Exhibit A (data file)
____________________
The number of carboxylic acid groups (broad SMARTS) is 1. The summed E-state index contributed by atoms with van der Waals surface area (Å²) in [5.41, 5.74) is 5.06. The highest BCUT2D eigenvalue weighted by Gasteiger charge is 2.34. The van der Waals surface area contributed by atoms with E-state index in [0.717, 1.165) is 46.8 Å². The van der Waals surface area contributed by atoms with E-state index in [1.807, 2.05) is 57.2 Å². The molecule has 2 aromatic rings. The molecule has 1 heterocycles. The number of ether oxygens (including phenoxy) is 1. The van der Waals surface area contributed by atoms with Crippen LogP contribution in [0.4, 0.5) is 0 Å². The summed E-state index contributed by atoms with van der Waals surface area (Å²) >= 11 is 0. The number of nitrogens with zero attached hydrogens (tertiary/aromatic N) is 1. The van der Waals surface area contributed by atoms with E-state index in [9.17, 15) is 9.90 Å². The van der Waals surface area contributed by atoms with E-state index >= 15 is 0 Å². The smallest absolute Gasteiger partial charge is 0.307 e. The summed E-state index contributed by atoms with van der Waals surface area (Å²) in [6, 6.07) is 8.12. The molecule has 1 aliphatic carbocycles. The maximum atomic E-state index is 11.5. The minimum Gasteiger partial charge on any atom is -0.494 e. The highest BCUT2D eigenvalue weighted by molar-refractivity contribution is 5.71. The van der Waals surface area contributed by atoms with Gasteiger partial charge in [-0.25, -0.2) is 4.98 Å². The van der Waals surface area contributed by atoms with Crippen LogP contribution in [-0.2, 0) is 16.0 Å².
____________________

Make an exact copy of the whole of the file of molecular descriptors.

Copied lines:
The number of carboxylic acid groups (broad SMARTS) is 1. The summed E-state index contributed by atoms with van der Waals surface area (Å²) in [5.41, 5.74) is 5.06. The highest BCUT2D eigenvalue weighted by Gasteiger charge is 2.34. The van der Waals surface area contributed by atoms with E-state index in [0.717, 1.165) is 46.8 Å². The van der Waals surface area contributed by atoms with E-state index in [1.807, 2.05) is 57.2 Å². The molecule has 2 aromatic rings. The molecule has 1 heterocycles. The number of ether oxygens (including phenoxy) is 1. The van der Waals surface area contributed by atoms with Crippen LogP contribution in [0.4, 0.5) is 0 Å². The summed E-state index contributed by atoms with van der Waals surface area (Å²) >= 11 is 0. The number of nitrogens with zero attached hydrogens (tertiary/aromatic N) is 1. The van der Waals surface area contributed by atoms with E-state index in [9.17, 15) is 9.90 Å². The van der Waals surface area contributed by atoms with E-state index >= 15 is 0 Å². The smallest absolute Gasteiger partial charge is 0.307 e. The summed E-state index contributed by atoms with van der Waals surface area (Å²) in [6, 6.07) is 8.12. The molecule has 1 aliphatic carbocycles. The maximum atomic E-state index is 11.5. The minimum Gasteiger partial charge on any atom is -0.494 e. The highest BCUT2D eigenvalue weighted by molar-refractivity contribution is 5.71. The van der Waals surface area contributed by atoms with Gasteiger partial charge in [-0.25, -0.2) is 4.98 Å². The van der Waals surface area contributed by atoms with Crippen LogP contribution in [-0.2, 0) is 16.0 Å².